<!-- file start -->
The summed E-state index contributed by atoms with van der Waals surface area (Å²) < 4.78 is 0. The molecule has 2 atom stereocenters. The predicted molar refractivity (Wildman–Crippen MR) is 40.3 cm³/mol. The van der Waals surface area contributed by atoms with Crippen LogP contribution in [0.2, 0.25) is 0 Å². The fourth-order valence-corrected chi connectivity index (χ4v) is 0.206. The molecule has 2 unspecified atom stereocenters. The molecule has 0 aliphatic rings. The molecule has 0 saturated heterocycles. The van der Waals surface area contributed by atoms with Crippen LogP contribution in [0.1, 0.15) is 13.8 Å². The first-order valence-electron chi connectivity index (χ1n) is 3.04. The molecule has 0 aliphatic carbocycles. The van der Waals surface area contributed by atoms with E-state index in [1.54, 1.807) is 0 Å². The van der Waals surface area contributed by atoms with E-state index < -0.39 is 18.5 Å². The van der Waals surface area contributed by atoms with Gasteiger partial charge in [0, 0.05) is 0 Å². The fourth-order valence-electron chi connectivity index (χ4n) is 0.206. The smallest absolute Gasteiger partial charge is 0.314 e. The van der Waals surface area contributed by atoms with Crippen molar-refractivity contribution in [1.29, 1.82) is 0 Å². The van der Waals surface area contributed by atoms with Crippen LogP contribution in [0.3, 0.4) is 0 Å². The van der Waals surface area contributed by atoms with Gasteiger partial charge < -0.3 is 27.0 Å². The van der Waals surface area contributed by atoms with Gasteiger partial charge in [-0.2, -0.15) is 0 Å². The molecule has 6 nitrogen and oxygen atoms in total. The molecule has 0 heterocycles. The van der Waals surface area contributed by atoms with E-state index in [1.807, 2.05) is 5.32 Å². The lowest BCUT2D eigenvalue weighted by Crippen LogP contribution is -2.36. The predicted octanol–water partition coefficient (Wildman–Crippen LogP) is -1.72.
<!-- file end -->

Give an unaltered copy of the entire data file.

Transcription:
The summed E-state index contributed by atoms with van der Waals surface area (Å²) < 4.78 is 0. The molecule has 2 atom stereocenters. The predicted molar refractivity (Wildman–Crippen MR) is 40.3 cm³/mol. The van der Waals surface area contributed by atoms with Crippen LogP contribution in [0.2, 0.25) is 0 Å². The fourth-order valence-corrected chi connectivity index (χ4v) is 0.206. The molecule has 2 unspecified atom stereocenters. The molecule has 0 aliphatic rings. The molecule has 0 saturated heterocycles. The van der Waals surface area contributed by atoms with Crippen LogP contribution in [0.1, 0.15) is 13.8 Å². The first-order valence-electron chi connectivity index (χ1n) is 3.04. The molecule has 0 aliphatic carbocycles. The van der Waals surface area contributed by atoms with E-state index in [1.54, 1.807) is 0 Å². The van der Waals surface area contributed by atoms with E-state index < -0.39 is 18.5 Å². The van der Waals surface area contributed by atoms with Gasteiger partial charge in [0, 0.05) is 0 Å². The fourth-order valence-electron chi connectivity index (χ4n) is 0.206. The smallest absolute Gasteiger partial charge is 0.314 e. The van der Waals surface area contributed by atoms with Crippen molar-refractivity contribution in [1.29, 1.82) is 0 Å². The van der Waals surface area contributed by atoms with Crippen LogP contribution in [0.3, 0.4) is 0 Å². The van der Waals surface area contributed by atoms with Gasteiger partial charge < -0.3 is 27.0 Å². The van der Waals surface area contributed by atoms with Gasteiger partial charge in [-0.2, -0.15) is 0 Å². The molecule has 6 nitrogen and oxygen atoms in total. The molecule has 0 heterocycles. The van der Waals surface area contributed by atoms with E-state index in [1.807, 2.05) is 5.32 Å². The lowest BCUT2D eigenvalue weighted by Crippen LogP contribution is -2.36. The predicted octanol–water partition coefficient (Wildman–Crippen LogP) is -1.72.